• Earning Climate Smart Community certification. As an added incentive for receiving Clean Energy Community certification, the City was awarded $100,000 by NYSERDA to complete an energy or sustainability project (see CEC Grant in Table 1).
    • In addition to these actions, Kingston is also a solar-friendly community. In 2015, the City of Kingston participated in the Solarize Hudson Valley campaign, which was designed to make it easier for households and small businesses to go solar. The Solarize Kingston campaign has ended, but residents can access a Solar Guidebook and Kingston’s Solar Permit here

    Kingston Community Choice Aggregation 

    Community Choice Aggregation enables municipalities to supply residents and small businesses with accessible and affordable green energy. By pooling demand, a CCA allows municipalities to purchase clean energy at bulk rates while still maintaining delivery service from Central Hudson. Kingston’s CCA will allow us to:

    - Secure competitive prices locally

    - Exercise more local control over energy resources

    - Increase the percentage of renewables in the fuel mix

    - Participate in guided energy efficiency programs, such as home weatherization, ground source heating and cooling, and solar power projects

    Community Choice Aggregation (CCA) is a municipal energy procurement model that replaces the utility as the default supplier of electricity for virtually all homes and small businesses within Kingston. CCA puts control of choosing energy suppliers in our local hands. By pooling demand, our community will build the clout necessary to negotiate lower rates with private suppliers and be able to choose cleaner energy.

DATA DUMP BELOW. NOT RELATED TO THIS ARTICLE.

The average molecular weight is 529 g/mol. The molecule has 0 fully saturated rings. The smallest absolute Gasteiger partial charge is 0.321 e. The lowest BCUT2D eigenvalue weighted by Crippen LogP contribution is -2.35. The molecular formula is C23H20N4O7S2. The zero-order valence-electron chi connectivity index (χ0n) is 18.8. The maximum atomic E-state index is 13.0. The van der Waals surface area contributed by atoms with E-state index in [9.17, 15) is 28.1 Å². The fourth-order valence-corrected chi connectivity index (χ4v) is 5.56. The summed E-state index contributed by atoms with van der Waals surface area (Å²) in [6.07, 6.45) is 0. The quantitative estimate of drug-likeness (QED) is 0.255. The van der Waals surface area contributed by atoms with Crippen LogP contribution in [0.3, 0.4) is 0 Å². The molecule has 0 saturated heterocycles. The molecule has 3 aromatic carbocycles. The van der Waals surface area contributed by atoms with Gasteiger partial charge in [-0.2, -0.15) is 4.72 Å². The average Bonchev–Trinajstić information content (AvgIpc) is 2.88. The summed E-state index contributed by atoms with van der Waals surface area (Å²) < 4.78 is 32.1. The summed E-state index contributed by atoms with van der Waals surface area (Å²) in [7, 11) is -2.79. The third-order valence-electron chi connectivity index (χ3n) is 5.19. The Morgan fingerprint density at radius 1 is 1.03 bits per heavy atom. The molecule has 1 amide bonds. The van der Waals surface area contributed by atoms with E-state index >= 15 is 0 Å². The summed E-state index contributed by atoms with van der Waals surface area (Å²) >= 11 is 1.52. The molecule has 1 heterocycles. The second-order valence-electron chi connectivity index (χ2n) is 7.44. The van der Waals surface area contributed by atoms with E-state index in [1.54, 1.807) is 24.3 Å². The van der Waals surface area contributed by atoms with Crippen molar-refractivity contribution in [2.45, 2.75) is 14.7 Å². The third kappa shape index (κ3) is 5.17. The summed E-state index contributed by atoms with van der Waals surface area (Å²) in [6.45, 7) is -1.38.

In Fall 2021, the City of Kingston adopted Local Law #3 of 2021 to authorize the adoption of a CCA program. In Fall 2022, the CCA program was launched. For full information about Kingston's CCA program, check out

    Clean Heating and Cooling Community Campaign

    The City of Kingston has launched a Clean Heating and Cooling Campaign through NYSERDA's Clean Energy Communities Program encouraging the uptake of clean HVAC technologies in homes and businesses in Kingston. 

    Starting in Fall 2023, Mid-Hudson Energy Transition will lead a Healthy & Resilient Homes pilot project in Kingston, which will make an immediate difference in people’s lives, while collecting much-needed information to improve and standardize the program’s future energy efficiency and electrification projects. The pilot project will start with a comprehensive audit of homes to measure energy efficiency, air quality, deferred maintenance and other factors. After the audit, a small number of viable homes will be selected for retrofitting. The retrofitting process involves remediation, weatherization, energy efficiency, and pre-electrification (like electrical wiring upgrades) and will be done with no cost to tenants.